|Publication number||US3946741 A|
|Application number||US 05/530,840|
|Publication date||Mar 30, 1976|
|Filing date||Dec 9, 1974|
|Priority date||Dec 9, 1974|
|Publication number||05530840, 530840, US 3946741 A, US 3946741A, US-A-3946741, US3946741 A, US3946741A|
|Inventors||Edwin L. Adair|
|Original Assignee||Adair Edwin Lloyd|
|Export Citation||BiBTeX, EndNote, RefMan|
|Patent Citations (5), Referenced by (78), Classifications (15)|
|External Links: USPTO, USPTO Assignment, Espacenet|
Telescopic tube catheters of expandable wing type are well known, exemplary of which is that disclosed in U.S. Pat. No. 3,108,595 to Overment. In such type, the distal ends of the tubes are secured together, longitudinal angularly spaced slits are provided in the outer tube adjacent its distal end so that when the tubes are slid relatively, the wings formed between the slits are expanded to prevent unauthorized removal from a body passage. Suitable means are also provided to lock the wings in expanded position. Since the tubes are normally provided with some clearance therebetween to render them readily slideable, fluids may leak through the clearance to the outside of the catheter which is objectionable for obvious reasons.
The present invention relates to a catheter of the type just referred to but adds alternative forms of sealing devices for preventing leakage from between the tubes. The sealing means also provides a lock for retaining the wings in expanded position. In one form, a chamber is secured to the proximate end of the outer chamber which chamber is sealed at its other end by a flange secured to the inner tube. In another form, the outer tube is squeezed onto and in sealing engagement with the inner tube. In still another form a resilient bellows is provided, one end of which is secured to the outer tube and the other to the inner tube, forming a chamber which may trap any leakage from between the tubes. One form of means for securing distal ends of the tubes together permits the wings to be disposed closer to the distal ends, reducing the projection of the distal ends into a body cavity or the like. Another form of outer tube provides helical wings which are adapted to remove clots from blood vessels rather than to form locking means for retaining the tubes in a fixed position.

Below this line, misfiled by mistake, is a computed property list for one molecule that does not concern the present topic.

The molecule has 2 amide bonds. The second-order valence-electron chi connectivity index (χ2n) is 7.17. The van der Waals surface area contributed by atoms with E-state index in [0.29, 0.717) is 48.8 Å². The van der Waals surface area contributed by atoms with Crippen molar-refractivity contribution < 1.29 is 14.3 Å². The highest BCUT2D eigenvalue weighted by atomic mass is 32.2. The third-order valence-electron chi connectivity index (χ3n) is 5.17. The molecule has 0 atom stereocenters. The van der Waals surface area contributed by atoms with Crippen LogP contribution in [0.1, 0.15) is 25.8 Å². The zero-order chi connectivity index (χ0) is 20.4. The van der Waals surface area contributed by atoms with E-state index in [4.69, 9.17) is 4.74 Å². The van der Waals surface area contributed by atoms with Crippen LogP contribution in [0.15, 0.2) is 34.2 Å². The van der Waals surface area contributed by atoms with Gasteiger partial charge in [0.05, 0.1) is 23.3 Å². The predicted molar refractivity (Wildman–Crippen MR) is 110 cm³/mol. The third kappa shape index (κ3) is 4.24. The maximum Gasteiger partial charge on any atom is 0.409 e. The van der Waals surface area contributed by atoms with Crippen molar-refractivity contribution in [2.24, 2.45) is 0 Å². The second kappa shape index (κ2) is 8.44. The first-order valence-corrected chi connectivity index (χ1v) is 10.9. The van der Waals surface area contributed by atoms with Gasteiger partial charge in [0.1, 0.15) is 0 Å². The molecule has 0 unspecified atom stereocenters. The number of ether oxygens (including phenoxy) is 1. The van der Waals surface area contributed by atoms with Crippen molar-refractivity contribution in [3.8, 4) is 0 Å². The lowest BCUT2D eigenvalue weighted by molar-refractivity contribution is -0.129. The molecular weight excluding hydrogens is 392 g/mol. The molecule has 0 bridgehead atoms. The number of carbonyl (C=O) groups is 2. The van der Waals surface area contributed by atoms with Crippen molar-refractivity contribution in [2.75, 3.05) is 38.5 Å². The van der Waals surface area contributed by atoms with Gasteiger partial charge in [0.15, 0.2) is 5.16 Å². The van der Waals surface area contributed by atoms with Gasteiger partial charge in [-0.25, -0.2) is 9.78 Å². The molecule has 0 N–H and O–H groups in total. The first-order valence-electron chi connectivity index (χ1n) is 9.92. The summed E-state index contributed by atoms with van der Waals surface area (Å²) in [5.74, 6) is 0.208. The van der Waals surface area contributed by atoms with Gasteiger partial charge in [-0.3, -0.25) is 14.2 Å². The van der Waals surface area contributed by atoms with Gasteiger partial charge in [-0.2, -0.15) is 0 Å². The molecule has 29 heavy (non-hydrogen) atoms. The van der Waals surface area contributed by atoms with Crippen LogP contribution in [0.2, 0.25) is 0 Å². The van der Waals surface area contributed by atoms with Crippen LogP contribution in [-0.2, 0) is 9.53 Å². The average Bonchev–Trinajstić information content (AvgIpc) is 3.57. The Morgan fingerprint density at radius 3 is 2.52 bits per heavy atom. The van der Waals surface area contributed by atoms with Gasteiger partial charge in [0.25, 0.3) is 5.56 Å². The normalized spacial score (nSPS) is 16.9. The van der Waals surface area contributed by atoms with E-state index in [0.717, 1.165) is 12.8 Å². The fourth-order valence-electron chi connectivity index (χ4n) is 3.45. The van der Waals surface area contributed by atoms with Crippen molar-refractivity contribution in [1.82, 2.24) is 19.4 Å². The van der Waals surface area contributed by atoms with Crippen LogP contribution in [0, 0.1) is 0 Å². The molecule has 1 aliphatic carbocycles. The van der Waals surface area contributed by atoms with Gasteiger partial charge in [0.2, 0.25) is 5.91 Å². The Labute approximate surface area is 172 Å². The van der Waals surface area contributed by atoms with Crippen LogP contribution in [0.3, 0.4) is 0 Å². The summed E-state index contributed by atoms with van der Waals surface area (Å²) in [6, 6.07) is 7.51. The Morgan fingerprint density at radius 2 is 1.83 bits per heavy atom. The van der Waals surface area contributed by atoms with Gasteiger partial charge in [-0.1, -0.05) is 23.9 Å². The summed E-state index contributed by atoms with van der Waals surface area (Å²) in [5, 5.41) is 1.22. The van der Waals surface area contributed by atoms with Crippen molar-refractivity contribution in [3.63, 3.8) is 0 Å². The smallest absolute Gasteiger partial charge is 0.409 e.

In accordance with the foregoing, one of the principal objects of the invention is to provide various combined fluid seals and wing locks for telescopic tube catheters.
Another object is to provide a trochar which may be employed with catheters of the type, aforesaid.
A further object is to provide improved distal ends for slideable tube catheters and the like.
Still further objects, advantages, and salient features will become more apparent from the detailed description to follow, the appended claims, and the accompanying drawing to now be described.
FIG. 1 is a central longitudinal section through one form of the invention;
FIG. 1A is a like section illustrating a different position of the parts;
FIG. 2 is a like section through an alternative form of seal;
FIG. 3 is a like section through another alternative form of seal;
FIG. 4 is a like section through an alternative form of tube distal ends and expandable wings; and
FIG. 5 is a like section through another alternative form of tube distal ends and expandable wings.
Referring now to the drawing, and first to FIG. 1, catheter 10 comprises an outer plastic tube 12, an inner slideable plastic tube 14, the distal ends being secured together by a heat seal 16. The outer tube is provided with a plurality of equiangularly spaced slits 18, such as four, which provide expandable wings 20 when the tubes are moved relatively, the expanded position being shown in FIG. 1A. An aperture 22 is also provided in inner tube 12 which provides communication from the left or proximate end thereof and a body organ or the like, the wings permitting insertion of the catheter through a body passage when they are collapsed and preventing removal when they are expanded, usually adjacent the distal end of the body opening, the construction as so far described, being essentially the same as in the overment patent, previously referred to. Also, the clearance between the tubes is such that fluid may flow therethrough but differs in that any flow or leakage is prevented from flowing to the exterior of the catheter, the means for preventing such leakage to now be described.
A circular plastic cup shaped member 24, having a collar or boss 26, is secured to outer tube 12 in any suitable manner, such as by a heat seal or cement, and a similar cup shaped member 28 is similarly secured to cup member 24 at a joint 30. As will be apparent, the two cup members form a cylindrical chamber 32 having a frusto-conical wall 34 at one end thereof.